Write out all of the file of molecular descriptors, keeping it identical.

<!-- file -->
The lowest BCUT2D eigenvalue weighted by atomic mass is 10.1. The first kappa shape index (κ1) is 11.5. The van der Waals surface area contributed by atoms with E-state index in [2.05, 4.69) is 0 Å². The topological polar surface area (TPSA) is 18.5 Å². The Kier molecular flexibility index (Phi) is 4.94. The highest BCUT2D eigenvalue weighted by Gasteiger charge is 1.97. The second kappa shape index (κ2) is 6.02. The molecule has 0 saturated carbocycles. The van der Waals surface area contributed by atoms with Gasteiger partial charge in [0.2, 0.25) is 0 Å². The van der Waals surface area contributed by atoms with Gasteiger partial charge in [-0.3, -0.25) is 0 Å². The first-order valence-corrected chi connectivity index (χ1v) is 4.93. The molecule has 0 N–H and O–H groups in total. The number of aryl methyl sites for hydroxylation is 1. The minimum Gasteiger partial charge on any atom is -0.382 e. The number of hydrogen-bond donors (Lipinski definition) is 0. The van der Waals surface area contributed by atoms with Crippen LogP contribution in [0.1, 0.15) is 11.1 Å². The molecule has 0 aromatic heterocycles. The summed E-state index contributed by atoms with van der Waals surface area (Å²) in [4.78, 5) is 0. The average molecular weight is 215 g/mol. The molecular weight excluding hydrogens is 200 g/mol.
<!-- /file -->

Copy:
The lowest BCUT2D eigenvalue weighted by atomic mass is 10.1. The first kappa shape index (κ1) is 11.5. The van der Waals surface area contributed by atoms with E-state index in [2.05, 4.69) is 0 Å². The topological polar surface area (TPSA) is 18.5 Å². The Kier molecular flexibility index (Phi) is 4.94. The highest BCUT2D eigenvalue weighted by Gasteiger charge is 1.97. The second kappa shape index (κ2) is 6.02. The molecule has 0 saturated carbocycles. The van der Waals surface area contributed by atoms with Gasteiger partial charge in [0.2, 0.25) is 0 Å². The van der Waals surface area contributed by atoms with Gasteiger partial charge in [-0.3, -0.25) is 0 Å². The first-order valence-corrected chi connectivity index (χ1v) is 4.93. The molecule has 0 N–H and O–H groups in total. The number of aryl methyl sites for hydroxylation is 1. The minimum Gasteiger partial charge on any atom is -0.382 e. The number of hydrogen-bond donors (Lipinski definition) is 0. The van der Waals surface area contributed by atoms with Crippen LogP contribution in [0.1, 0.15) is 11.1 Å². The molecule has 0 aromatic heterocycles. The summed E-state index contributed by atoms with van der Waals surface area (Å²) in [4.78, 5) is 0. The average molecular weight is 215 g/mol. The molecular weight excluding hydrogens is 200 g/mol.